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They are two totally different things. Plame was a undercover agent who's cover was blown by the president. Owen wrote a book without going through proper channels to get clearance to write the book. Owen also signed documents saying he wouldn't reveal any info of missions he was on.



posted on Sep, 15 2012 @ 10:04 AM
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reply to post by PatrickGarrow17
 


For sure, she experianced something similiar and thusly would sympathize, it's natural.

Just think about the last time you were accused of doing something wrong, even though you thought you did the right thing.

It has a tendancy to stick in your craw a bit.



posted on Sep, 15 2012 @ 10:05 AM
link   

Originally posted by PatrickGarrow17
Why is the US Government Bullying an American Hero?

The thread title and link above are from a piece written by Valerie Plame.

excerpt from above:

As I learned first-hand in 2003, there are times when the politicians bring the posturing and drama to you.

I served my country, loyally and well, as a covert CIA operations officer focused on stopping nuclear weapon proliferation until the Bush administration decided to betray my secret identity as payback for my husband questioning the White House's justification for the Iraq War.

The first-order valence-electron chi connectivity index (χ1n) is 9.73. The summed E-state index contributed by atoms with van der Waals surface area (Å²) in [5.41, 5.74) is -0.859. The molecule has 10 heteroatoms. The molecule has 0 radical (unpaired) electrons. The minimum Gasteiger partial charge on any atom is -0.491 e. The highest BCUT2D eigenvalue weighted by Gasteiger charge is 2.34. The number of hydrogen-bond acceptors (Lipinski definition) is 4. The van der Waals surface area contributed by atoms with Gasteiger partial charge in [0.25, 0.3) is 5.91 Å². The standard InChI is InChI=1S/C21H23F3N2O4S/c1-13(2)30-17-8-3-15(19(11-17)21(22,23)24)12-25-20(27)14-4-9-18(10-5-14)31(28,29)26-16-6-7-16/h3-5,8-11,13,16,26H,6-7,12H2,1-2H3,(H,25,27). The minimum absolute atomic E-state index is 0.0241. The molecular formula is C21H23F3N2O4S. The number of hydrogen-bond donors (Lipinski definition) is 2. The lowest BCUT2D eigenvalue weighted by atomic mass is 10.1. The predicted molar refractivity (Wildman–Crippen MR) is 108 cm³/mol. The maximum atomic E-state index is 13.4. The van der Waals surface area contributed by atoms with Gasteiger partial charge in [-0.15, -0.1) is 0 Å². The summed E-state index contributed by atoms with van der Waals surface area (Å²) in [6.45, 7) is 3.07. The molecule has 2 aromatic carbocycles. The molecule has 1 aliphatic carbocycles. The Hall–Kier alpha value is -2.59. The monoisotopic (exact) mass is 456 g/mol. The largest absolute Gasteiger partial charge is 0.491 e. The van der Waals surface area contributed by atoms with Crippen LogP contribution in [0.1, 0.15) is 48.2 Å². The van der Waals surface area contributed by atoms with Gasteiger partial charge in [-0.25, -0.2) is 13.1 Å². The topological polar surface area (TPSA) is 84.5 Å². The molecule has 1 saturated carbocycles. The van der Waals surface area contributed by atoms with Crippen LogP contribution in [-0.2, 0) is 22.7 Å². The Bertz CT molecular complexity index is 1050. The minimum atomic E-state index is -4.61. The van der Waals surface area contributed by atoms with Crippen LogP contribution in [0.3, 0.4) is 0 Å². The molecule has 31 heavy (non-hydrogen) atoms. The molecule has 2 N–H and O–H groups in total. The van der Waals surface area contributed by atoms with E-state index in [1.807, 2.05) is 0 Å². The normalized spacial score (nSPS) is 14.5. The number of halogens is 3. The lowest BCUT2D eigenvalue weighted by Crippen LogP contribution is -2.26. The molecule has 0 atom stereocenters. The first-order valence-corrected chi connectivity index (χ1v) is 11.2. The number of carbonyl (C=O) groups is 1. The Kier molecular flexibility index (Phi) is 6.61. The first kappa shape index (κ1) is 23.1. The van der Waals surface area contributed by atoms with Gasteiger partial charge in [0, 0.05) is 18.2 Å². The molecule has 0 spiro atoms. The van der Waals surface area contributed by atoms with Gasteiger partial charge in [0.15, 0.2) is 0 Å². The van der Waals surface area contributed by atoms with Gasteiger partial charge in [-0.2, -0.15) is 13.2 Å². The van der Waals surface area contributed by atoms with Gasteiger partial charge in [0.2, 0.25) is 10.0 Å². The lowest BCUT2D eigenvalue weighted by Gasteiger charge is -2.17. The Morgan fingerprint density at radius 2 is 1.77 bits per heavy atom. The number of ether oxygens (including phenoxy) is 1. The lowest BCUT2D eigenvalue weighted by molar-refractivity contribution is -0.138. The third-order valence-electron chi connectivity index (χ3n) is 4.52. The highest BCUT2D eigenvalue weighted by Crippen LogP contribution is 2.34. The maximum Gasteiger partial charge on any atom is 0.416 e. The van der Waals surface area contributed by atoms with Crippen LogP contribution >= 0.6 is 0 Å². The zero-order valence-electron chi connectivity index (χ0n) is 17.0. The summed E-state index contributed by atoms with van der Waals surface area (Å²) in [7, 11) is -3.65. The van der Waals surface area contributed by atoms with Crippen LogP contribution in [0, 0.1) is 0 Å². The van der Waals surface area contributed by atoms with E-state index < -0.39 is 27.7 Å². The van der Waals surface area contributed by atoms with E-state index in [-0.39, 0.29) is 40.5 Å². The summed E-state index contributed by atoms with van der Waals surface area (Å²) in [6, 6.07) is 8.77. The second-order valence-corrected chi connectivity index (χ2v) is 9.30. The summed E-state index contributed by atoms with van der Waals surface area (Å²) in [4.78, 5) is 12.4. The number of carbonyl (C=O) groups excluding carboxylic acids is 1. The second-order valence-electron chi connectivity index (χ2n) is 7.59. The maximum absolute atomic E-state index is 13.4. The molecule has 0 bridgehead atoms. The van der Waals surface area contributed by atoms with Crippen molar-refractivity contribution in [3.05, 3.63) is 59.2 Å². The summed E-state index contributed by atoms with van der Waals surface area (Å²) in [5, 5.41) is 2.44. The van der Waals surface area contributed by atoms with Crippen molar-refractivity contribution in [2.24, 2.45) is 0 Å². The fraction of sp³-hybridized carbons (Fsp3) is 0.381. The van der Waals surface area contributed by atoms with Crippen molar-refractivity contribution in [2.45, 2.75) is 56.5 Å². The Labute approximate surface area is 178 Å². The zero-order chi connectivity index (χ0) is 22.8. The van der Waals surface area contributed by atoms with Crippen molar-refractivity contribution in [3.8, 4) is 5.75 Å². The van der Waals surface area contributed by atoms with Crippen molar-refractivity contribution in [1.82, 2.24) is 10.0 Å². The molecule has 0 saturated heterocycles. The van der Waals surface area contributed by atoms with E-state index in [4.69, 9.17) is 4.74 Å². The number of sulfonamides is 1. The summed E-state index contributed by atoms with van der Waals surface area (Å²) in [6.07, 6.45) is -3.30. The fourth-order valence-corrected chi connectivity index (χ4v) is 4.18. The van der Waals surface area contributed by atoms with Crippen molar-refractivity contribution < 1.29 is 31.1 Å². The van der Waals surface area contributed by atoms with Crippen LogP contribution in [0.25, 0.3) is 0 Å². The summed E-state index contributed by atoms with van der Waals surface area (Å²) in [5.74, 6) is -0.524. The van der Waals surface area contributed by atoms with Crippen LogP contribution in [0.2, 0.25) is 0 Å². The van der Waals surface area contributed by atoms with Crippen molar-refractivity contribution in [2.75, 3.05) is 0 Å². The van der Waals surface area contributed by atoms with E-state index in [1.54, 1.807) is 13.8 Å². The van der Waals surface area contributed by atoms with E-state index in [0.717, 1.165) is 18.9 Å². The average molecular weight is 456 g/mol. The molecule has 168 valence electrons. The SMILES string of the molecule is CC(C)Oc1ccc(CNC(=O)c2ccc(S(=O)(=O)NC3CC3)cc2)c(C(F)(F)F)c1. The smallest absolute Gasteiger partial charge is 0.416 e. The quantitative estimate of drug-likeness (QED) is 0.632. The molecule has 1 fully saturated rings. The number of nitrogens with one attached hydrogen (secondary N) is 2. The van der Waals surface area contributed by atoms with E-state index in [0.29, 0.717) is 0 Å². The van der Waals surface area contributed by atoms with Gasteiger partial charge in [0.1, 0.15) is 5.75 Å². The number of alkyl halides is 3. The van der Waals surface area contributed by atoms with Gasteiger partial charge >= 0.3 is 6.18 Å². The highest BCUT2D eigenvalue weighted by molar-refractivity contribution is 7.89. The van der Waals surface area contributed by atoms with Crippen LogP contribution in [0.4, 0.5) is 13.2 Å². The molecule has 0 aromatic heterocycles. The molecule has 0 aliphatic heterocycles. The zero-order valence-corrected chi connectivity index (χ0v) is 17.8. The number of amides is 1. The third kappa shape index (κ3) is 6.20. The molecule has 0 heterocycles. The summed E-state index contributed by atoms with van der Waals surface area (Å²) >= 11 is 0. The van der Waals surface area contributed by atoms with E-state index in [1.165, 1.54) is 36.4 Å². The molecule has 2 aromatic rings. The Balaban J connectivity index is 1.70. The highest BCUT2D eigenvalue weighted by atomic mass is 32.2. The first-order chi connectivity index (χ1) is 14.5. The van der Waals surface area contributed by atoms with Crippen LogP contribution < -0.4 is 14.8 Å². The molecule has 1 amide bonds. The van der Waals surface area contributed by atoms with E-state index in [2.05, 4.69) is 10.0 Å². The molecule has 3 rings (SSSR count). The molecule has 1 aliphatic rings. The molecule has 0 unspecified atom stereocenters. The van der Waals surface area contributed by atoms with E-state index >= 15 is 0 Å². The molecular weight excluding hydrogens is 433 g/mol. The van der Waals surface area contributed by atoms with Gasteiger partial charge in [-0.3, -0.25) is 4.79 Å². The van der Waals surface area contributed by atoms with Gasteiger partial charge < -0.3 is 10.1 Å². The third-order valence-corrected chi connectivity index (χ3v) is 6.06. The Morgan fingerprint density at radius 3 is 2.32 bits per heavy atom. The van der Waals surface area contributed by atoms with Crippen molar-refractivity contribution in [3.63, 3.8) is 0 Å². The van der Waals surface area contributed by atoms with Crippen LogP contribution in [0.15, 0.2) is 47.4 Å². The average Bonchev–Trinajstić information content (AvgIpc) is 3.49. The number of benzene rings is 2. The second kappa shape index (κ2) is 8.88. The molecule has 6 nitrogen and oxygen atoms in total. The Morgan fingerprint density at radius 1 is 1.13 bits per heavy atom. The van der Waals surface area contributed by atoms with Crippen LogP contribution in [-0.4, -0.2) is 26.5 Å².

I didn't know of Plame. When this story was in the news, I was just entering high school and not too deep into current events. She wrote a book about the whole thing, published in 2007.www.amazon.com...

Now, she contributes to Huffington from time to time. Yesterday, she published a critique regarding the treatment of the man known as Mark Owen, author of the new first hand narrative of the bin Laden operation.


The book, "No Easy Day: The Firsthand Account of the Mission That Killed Osama Bin Laden," is set to hit shelves on Sept 11. It is penned under the pseudonym "Mark Owen," according to the publisher, but multiple sources told Fox News his name is in fact Matt Bissonnette, 36, of Wrangell, Alaska. Bissonnette could be exposing himself to legal trouble, as the Pentagon has not vetted the account.
www.foxnews.com...



Plame feels the treatment toward Owen, as I prefer to call him, has been unfair.

It's a short a powerful read, so I'll post the bulk here.


In the past few weeks, we have heard riveting stories of heroism and valor from one of the U.S. soldiers who participated in the combat mission that killed Osama bin Laden. His book, written under a pseudonym (his true identity was subsequently made public by Fox News), is by most accounts devoid of any classified information. In fact, most of what is in the book had been already leaked by top officials of the U.S. government themselves. I am dismayed to read the steady stream of criticism flowing from the U.S. government aimed at the book and its author. The Defense Department and administration officials have called the author's decision to publish the book the "height of irresponsibility." Former CIA Director and current Defense Secretary Leon Panetta has even gone so far as to say, "I think we have to take steps to make clear to him and to the American people that we're not going to accept this kind of behavior."